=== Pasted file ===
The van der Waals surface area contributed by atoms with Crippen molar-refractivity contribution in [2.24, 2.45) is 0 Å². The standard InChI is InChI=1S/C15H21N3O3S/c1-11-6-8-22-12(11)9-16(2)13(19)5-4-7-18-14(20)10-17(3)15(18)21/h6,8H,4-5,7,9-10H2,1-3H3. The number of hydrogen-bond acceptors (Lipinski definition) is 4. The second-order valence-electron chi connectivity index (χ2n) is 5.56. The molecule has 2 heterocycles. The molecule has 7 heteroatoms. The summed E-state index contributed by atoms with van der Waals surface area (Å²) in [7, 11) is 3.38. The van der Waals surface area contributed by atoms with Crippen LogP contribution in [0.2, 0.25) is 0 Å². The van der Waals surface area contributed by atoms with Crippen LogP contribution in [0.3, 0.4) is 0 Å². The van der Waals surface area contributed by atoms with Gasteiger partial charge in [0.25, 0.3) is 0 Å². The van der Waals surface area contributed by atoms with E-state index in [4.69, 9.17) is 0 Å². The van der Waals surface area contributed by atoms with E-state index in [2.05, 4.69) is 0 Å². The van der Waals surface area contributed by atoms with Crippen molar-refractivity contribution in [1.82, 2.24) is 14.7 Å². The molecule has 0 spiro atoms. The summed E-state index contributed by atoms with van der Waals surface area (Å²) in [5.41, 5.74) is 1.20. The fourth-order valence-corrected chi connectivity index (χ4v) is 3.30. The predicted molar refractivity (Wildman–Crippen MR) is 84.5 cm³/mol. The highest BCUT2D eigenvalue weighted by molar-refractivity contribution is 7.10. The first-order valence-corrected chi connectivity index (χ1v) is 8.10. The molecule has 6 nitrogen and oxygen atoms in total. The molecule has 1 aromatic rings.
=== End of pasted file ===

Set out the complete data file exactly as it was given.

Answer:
The van der Waals surface area contributed by atoms with Crippen molar-refractivity contribution in [2.24, 2.45) is 0 Å². The standard InChI is InChI=1S/C15H21N3O3S/c1-11-6-8-22-12(11)9-16(2)13(19)5-4-7-18-14(20)10-17(3)15(18)21/h6,8H,4-5,7,9-10H2,1-3H3. The number of hydrogen-bond acceptors (Lipinski definition) is 4. The second-order valence-electron chi connectivity index (χ2n) is 5.56. The molecule has 2 heterocycles. The molecule has 7 heteroatoms. The summed E-state index contributed by atoms with van der Waals surface area (Å²) in [7, 11) is 3.38. The van der Waals surface area contributed by atoms with Crippen LogP contribution in [0.2, 0.25) is 0 Å². The van der Waals surface area contributed by atoms with Crippen LogP contribution in [0.3, 0.4) is 0 Å². The van der Waals surface area contributed by atoms with Gasteiger partial charge in [0.25, 0.3) is 0 Å². The van der Waals surface area contributed by atoms with E-state index in [4.69, 9.17) is 0 Å². The van der Waals surface area contributed by atoms with E-state index in [2.05, 4.69) is 0 Å². The van der Waals surface area contributed by atoms with Crippen molar-refractivity contribution in [1.82, 2.24) is 14.7 Å². The molecule has 0 spiro atoms. The summed E-state index contributed by atoms with van der Waals surface area (Å²) in [5.41, 5.74) is 1.20. The fourth-order valence-corrected chi connectivity index (χ4v) is 3.30. The predicted molar refractivity (Wildman–Crippen MR) is 84.5 cm³/mol. The highest BCUT2D eigenvalue weighted by molar-refractivity contribution is 7.10. The first-order valence-corrected chi connectivity index (χ1v) is 8.10. The molecule has 6 nitrogen and oxygen atoms in total. The molecule has 1 aromatic rings.